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N. B. Longitude is reckoned from London, and the thermometer is according to Fahrenheit.

August 29. No moon, yet very little light in tion that by the valves being both open wben the water.

going down, and both shut when coming up, it - 30. Much gulph weed to-day.

would keep within it the water received at bottom. 31. Ditto.

The upper valve performed its office well, but the September 1. Ditto.

under one did not shut quite close, so that much - 2. A little more light in the water.

of the water was lost in hauling it up the ship's -4. No gulph weed to-day. More light in side. As the water in the keg's passage upwards the water.

could not enter at the top, it was concluded that 5. Some gulph weed again,

what water remained in it was of that near the 6. Little light in the water. A very hard ground, and on trying this by the thermometer, it thunder-gust in the night.

was found to be at 58, which was twelve degrees - 7. Little gulph weed.

colder than at the surface. 8. More light in the water. Little gulph This last Journal was obligingly kept for me weed.

by Mr. J. Williams, my fellow-passenger in the –9. Little gulph weed. Little light in the London Packet, who made all the experiments water last evening.

with great exactness. [The late colonel Williams . 10. Saw some beds of rock-weed; and we of the U. S. Engineers.] were surprised to observe the water six degrees colder by the thermometer than the preceding noon.

The chart in this edition, was constructed with a This day (10th) the thermometer still kept de- view to a more comprehensive idea of the course of the scending, and at five in the morning of the 11th, sited by the gulph stream 3. E. of Newfoundland, has it was in ter as low as 70, when we struck formed the great banks; and that the accumulation soundings. The same evening the pilot came on there, has given the stream a new or more eastwardly board, and we found our ship about five degrees direction. The chart also serves to illustrate the long of longitude ahead of the reckoning, which our May not the glutinous matter seen on the water, and captain accounted for by supposing our course to which all persons who have been across the line must have been near the edge of the gulph stream, and have noticed to be luminous at night, be another cause thus an eddy current always in our favour.' By of the phenomena of fish shoals. "May they not come the distance we ran from Sept. 9, in the evening, in search of the food, which the maiter seen on the till we struck soundings, we must have been at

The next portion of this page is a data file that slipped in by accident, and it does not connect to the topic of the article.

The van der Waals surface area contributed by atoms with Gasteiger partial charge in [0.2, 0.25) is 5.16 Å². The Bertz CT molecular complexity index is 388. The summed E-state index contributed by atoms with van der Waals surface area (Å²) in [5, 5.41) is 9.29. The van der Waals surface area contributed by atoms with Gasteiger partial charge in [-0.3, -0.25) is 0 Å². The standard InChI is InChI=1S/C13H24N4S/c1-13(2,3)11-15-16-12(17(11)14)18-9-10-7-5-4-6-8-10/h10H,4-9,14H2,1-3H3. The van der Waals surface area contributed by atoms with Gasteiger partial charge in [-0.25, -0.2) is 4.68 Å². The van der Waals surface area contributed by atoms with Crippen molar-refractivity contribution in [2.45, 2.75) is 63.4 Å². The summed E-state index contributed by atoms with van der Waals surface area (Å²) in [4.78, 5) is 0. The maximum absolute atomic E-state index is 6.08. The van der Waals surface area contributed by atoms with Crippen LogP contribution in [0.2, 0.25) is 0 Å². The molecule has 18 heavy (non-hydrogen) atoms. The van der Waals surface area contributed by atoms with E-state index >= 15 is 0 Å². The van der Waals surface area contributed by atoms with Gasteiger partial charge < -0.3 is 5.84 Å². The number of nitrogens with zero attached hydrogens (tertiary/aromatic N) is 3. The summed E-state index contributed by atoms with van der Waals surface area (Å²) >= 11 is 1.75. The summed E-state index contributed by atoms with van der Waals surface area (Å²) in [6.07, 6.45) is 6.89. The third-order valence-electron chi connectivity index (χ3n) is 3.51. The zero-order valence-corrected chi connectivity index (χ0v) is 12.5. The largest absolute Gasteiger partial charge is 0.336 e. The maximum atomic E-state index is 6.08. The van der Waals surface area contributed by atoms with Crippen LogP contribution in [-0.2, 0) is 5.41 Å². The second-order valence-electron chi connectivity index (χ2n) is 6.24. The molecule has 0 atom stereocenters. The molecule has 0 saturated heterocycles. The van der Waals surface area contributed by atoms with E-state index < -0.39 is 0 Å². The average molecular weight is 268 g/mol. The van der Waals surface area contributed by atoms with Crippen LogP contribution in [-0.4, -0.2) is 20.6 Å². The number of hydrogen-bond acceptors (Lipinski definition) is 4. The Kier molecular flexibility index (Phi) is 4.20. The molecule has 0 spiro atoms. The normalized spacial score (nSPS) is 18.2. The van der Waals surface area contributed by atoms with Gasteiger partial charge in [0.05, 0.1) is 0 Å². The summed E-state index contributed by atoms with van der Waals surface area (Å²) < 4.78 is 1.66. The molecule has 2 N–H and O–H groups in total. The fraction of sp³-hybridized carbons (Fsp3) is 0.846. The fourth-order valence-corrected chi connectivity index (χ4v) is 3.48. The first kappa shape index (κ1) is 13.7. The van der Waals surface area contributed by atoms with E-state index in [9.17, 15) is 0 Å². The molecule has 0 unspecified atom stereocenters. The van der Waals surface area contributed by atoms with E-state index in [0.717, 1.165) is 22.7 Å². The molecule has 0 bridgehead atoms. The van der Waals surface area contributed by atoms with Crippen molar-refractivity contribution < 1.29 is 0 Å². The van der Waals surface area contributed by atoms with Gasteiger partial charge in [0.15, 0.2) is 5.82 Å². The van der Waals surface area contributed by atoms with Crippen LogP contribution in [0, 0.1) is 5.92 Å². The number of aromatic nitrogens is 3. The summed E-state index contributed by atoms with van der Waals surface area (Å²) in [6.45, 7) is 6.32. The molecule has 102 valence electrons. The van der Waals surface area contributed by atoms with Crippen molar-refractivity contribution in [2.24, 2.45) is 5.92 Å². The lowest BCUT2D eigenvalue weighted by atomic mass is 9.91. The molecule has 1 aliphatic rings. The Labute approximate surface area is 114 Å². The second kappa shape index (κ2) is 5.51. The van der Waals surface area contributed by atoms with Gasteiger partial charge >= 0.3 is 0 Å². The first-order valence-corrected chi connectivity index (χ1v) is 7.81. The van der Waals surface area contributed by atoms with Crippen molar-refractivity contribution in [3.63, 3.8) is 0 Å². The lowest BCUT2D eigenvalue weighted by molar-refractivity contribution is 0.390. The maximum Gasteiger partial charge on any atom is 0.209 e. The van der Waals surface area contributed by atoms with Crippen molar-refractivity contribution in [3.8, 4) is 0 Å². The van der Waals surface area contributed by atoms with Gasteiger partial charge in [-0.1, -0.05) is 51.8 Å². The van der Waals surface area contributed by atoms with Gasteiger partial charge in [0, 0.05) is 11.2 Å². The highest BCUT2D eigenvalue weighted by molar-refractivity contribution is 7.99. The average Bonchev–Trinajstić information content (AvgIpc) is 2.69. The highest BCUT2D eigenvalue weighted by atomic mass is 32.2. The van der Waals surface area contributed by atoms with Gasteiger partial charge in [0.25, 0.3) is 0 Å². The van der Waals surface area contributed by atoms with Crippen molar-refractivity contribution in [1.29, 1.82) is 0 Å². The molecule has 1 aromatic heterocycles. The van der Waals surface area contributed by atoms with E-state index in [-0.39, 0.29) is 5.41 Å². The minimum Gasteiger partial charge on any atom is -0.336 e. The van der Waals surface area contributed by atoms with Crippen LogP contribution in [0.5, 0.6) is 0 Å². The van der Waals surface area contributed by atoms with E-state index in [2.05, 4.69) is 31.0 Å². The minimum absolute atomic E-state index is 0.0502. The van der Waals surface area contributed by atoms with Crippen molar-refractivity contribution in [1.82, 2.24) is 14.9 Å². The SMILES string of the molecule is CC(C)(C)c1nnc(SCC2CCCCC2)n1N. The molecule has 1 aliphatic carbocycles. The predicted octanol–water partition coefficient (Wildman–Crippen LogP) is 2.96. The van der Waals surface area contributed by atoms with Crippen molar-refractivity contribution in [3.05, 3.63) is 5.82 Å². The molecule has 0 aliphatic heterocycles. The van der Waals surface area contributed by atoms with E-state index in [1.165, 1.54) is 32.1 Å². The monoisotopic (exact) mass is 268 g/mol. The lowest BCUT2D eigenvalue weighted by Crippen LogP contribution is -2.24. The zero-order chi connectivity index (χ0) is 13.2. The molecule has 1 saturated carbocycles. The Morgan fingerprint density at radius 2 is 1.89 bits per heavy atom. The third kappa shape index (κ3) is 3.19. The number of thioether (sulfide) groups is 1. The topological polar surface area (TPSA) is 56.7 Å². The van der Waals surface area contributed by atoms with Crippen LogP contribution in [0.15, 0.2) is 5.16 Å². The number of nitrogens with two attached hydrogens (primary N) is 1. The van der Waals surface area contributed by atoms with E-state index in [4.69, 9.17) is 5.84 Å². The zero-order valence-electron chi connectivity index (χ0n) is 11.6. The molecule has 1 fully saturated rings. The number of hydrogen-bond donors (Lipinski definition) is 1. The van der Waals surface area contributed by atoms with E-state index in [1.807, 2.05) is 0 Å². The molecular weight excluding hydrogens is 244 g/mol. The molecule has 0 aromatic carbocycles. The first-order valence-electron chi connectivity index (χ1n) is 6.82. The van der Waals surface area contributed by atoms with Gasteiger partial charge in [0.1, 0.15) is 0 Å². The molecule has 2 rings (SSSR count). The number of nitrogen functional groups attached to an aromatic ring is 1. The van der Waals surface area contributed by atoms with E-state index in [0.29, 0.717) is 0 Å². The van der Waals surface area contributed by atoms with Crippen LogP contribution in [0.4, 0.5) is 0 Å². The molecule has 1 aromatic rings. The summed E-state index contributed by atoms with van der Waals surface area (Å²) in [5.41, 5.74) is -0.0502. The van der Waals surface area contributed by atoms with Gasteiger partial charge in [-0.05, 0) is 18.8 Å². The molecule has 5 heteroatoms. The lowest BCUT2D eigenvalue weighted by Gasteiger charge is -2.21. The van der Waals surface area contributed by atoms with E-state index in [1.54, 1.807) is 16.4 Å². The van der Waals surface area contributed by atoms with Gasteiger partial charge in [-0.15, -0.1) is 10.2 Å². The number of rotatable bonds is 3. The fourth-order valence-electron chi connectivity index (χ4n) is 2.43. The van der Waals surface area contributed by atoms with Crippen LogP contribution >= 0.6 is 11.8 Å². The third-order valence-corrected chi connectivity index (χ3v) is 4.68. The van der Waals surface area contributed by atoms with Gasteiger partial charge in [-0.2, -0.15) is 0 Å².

note has observed, that on entering the trade winds, the western edge of the gulph stream, and the the seamen have judged of the change of wind apchange in the temperature of the water was pro- proaching, by the direction of the bonetia and other bably owing to our suddenly passing from that fish, which pass in shoals in the South Atlantic and

South-eastern seas, in a direct opposition to the wind; current, into the waters of our own climate.

and when not opposite to the prevailing wind, they On the 14th of August the following experi- conclude a change to be at hand from the direction toment was made. The weather being perfectly wards which the fish go. The appearance of luminous calm, an empty bottle, corked very tight, was floating matter at night is often followed by shoals of sent down twenty fathoms, and it was drawn up taken up in a buckei, has been often found as large as